Knowledge & Understanding in MeditationContext ·
There is a Russian fable called ‘The Three Hermits’ that Leo Tolstoy wrote; the famous author of War and Peace, Anna Karenina and many other great literary delights. He rewrote ‘Three Hermits’ after experiencing his spiritual awakening. The fable coincidently illustrates the difference between knowledge and understanding and serves as a great teaching device by spiritual teachers. It goes something like this…….
“A bishop was travelling to the Solovetsky Monastery across the White Sea north of Russia. On the course of the journey, a fisherman pointed out a small island to the bishop. The fisherman told him that three hermits live on the island for the salvation of their souls. He knew because they once helped him repair his wrecked boat. The hermits are very old, illiterate and live mostly in silence. They live in mud huts, but they are generous and happy.
The bishop insisted that he was taken ashore on the island to meet the hermits. When he met them, they were just as described: scruffy and almost mute. He asked them what they do to pray. The hermits repeated a primitive and short prayer.
The bishop mildly praised their effort but told them that the best way to please God is to recite the correct prayers as is practised by the Church. He spent hours instructing them in the Lord’s Prayer, which they learned with a great deal of difficulty.
When dusk fell, the bishop had to leave. He had finally got the three hermits to recite the Lord’s Prayer by heart. As he got on his boat he blessed them and instructed them to pray as he taught them.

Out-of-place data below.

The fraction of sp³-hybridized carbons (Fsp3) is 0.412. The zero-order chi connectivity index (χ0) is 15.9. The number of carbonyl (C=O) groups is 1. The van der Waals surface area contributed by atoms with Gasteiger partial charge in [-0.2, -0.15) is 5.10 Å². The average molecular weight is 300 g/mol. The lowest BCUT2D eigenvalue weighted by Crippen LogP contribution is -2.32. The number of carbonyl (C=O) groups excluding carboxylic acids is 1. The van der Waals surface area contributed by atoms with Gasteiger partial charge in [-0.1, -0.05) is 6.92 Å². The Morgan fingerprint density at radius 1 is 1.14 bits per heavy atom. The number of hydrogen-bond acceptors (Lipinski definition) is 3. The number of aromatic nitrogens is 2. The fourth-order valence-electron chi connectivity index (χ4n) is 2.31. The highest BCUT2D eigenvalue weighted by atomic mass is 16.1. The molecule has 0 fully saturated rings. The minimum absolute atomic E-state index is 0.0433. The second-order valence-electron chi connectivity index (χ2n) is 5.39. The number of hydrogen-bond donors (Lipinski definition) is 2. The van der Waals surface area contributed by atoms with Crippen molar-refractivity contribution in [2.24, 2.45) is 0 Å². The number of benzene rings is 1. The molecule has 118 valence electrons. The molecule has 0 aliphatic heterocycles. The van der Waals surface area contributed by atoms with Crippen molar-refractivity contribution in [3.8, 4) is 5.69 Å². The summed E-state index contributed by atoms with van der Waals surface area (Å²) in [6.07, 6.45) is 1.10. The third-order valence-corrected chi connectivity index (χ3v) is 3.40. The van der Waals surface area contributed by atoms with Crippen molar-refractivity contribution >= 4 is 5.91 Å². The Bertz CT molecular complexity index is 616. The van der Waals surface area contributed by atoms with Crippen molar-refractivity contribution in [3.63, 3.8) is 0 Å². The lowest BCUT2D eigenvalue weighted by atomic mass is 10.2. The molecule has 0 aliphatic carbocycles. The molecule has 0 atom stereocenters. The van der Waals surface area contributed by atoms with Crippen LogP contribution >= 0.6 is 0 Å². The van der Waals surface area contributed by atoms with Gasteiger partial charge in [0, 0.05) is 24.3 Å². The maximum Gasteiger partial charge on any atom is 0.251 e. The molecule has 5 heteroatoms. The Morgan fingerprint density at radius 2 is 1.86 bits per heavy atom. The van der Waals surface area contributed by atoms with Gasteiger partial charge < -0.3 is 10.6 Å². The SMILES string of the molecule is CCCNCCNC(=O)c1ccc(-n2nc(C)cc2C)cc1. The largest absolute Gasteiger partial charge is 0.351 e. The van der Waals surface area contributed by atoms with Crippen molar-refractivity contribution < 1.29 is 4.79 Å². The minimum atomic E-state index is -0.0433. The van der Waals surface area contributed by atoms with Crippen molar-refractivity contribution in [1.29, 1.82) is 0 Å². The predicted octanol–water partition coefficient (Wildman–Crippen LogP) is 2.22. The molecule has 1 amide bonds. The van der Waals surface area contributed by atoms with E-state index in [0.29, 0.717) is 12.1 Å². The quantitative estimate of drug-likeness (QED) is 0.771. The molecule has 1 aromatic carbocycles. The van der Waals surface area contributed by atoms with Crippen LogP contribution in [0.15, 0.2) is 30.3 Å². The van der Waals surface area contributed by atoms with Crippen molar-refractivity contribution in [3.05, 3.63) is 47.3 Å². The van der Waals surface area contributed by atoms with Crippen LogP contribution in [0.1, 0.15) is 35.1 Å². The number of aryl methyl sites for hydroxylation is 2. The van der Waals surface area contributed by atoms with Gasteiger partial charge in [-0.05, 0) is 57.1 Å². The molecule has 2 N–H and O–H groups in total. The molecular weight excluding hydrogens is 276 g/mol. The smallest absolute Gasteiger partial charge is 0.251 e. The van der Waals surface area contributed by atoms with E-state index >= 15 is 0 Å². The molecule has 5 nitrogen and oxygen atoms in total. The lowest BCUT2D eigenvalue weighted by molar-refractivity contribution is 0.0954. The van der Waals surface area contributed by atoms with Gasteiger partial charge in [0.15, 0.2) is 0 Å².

The bishop set off on his boat back to the anchored ship. The ship sailed into the night. The bishop could not sleep but instead gazed out over the sea. As he pondered the moonlight on the waves he noticed something strange. A light was fast approaching the ship across the sea.
The bishop could not believe his eyes as he began to make out the three hermits running across the sea as if running on dry land.
The steersman, who also saw the hermits, let go of the helm in a panic. All the passengers gathered at the stern and looked on in curious terror as the three hermits approached, glowing and oblivious to the sea beneath their feet. When they reached the ship, the hermits, still stepping on the water, told the bishop that they had forgotten the prayer that he had taught them and asked him for more lessons in prayer.
Humbled by the sight of the miracle and the humility of the three men, the bishop crossed himself and, leaning over the side of the ship, told the hermits that their own primitive prayer was sufficient to reach God. “It is not for me to teach you,” he said, “pray for us sinners.””
I’m sure the beauty of this story can’t fail to touch you as it did me. I first read it 25 years ago reading books by Osho, and have remembered this fable ever since.
Knowledge and Understanding
The thing is you may have all the knowledge in the world. There are certainly many people wanting to sell you all sorts of books, courses and devices that bring you knowledge. Just like the bishop.
Real understanding comes from direct experience. In meditation that comes from sitting every single day and testing the knowledge you have acquired with your experience and observation. Keeping a journal becomes an important part of this journey. With experience comes realisation and understanding. Just like the three monks.